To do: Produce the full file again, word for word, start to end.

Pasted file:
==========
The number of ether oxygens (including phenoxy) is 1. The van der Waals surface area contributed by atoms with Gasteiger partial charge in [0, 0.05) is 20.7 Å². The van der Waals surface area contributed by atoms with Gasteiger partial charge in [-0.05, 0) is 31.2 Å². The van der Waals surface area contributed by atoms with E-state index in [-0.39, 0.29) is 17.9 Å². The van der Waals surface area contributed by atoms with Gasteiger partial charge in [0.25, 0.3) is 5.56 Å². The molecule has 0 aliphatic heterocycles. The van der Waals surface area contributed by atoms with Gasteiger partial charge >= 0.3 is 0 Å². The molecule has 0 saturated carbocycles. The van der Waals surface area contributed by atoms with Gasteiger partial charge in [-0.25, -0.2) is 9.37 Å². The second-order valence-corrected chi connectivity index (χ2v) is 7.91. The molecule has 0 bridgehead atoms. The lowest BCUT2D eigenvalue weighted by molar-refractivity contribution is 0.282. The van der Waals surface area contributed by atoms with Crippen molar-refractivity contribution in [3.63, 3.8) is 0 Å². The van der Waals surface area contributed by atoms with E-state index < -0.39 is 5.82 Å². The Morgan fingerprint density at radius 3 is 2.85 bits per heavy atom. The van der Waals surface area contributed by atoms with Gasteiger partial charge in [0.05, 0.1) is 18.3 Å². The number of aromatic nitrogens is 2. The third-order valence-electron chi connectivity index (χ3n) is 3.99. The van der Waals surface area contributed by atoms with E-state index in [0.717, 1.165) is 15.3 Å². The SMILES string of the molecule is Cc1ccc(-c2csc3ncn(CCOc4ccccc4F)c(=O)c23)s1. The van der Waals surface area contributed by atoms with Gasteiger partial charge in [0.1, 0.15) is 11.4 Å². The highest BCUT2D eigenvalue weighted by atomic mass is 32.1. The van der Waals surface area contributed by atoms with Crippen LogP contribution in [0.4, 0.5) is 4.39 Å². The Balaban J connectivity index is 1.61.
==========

The number of ether oxygens (including phenoxy) is 1. The van der Waals surface area contributed by atoms with Gasteiger partial charge in [0, 0.05) is 20.7 Å². The van der Waals surface area contributed by atoms with Gasteiger partial charge in [-0.05, 0) is 31.2 Å². The van der Waals surface area contributed by atoms with E-state index in [-0.39, 0.29) is 17.9 Å². The van der Waals surface area contributed by atoms with Gasteiger partial charge in [0.25, 0.3) is 5.56 Å². The molecule has 0 aliphatic heterocycles. The van der Waals surface area contributed by atoms with Gasteiger partial charge >= 0.3 is 0 Å². The molecule has 0 saturated carbocycles. The van der Waals surface area contributed by atoms with Gasteiger partial charge in [-0.25, -0.2) is 9.37 Å². The second-order valence-corrected chi connectivity index (χ2v) is 7.91. The molecule has 0 bridgehead atoms. The lowest BCUT2D eigenvalue weighted by molar-refractivity contribution is 0.282. The van der Waals surface area contributed by atoms with Crippen molar-refractivity contribution in [3.63, 3.8) is 0 Å². The van der Waals surface area contributed by atoms with E-state index < -0.39 is 5.82 Å². The Morgan fingerprint density at radius 3 is 2.85 bits per heavy atom. The van der Waals surface area contributed by atoms with Gasteiger partial charge in [0.05, 0.1) is 18.3 Å². The number of aromatic nitrogens is 2. The third-order valence-electron chi connectivity index (χ3n) is 3.99. The van der Waals surface area contributed by atoms with E-state index in [0.717, 1.165) is 15.3 Å². The SMILES string of the molecule is Cc1ccc(-c2csc3ncn(CCOc4ccccc4F)c(=O)c23)s1. The van der Waals surface area contributed by atoms with Gasteiger partial charge in [0.1, 0.15) is 11.4 Å². The highest BCUT2D eigenvalue weighted by atomic mass is 32.1. The van der Waals surface area contributed by atoms with Crippen LogP contribution in [0.4, 0.5) is 4.39 Å². The Balaban J connectivity index is 1.61.